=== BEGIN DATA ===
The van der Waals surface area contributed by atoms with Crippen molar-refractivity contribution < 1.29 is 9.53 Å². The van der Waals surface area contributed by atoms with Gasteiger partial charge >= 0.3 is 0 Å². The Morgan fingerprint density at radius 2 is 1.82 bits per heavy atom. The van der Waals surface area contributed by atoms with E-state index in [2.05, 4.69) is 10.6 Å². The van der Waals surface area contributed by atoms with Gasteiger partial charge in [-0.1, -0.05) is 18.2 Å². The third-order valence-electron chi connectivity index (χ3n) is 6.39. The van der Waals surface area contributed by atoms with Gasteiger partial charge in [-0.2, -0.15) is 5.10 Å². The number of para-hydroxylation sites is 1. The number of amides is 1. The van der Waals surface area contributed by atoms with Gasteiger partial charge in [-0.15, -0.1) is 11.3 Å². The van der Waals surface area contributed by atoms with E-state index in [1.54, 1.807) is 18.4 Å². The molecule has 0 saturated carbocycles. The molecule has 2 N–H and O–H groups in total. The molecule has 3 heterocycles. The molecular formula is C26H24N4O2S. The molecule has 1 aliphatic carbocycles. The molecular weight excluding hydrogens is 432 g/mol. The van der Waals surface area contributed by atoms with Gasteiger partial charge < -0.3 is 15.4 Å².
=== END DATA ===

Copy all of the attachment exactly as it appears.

The van der Waals surface area contributed by atoms with Crippen molar-refractivity contribution < 1.29 is 9.53 Å². The van der Waals surface area contributed by atoms with Gasteiger partial charge >= 0.3 is 0 Å². The Morgan fingerprint density at radius 2 is 1.82 bits per heavy atom. The van der Waals surface area contributed by atoms with E-state index in [2.05, 4.69) is 10.6 Å². The van der Waals surface area contributed by atoms with Gasteiger partial charge in [-0.1, -0.05) is 18.2 Å². The third-order valence-electron chi connectivity index (χ3n) is 6.39. The van der Waals surface area contributed by atoms with Gasteiger partial charge in [-0.2, -0.15) is 5.10 Å². The number of para-hydroxylation sites is 1. The number of amides is 1. The van der Waals surface area contributed by atoms with Gasteiger partial charge in [-0.15, -0.1) is 11.3 Å². The van der Waals surface area contributed by atoms with E-state index in [1.54, 1.807) is 18.4 Å². The molecule has 0 saturated carbocycles. The molecule has 2 N–H and O–H groups in total. The molecule has 3 heterocycles. The molecular formula is C26H24N4O2S. The molecule has 1 aliphatic carbocycles. The molecular weight excluding hydrogens is 432 g/mol. The van der Waals surface area contributed by atoms with Gasteiger partial charge < -0.3 is 15.4 Å².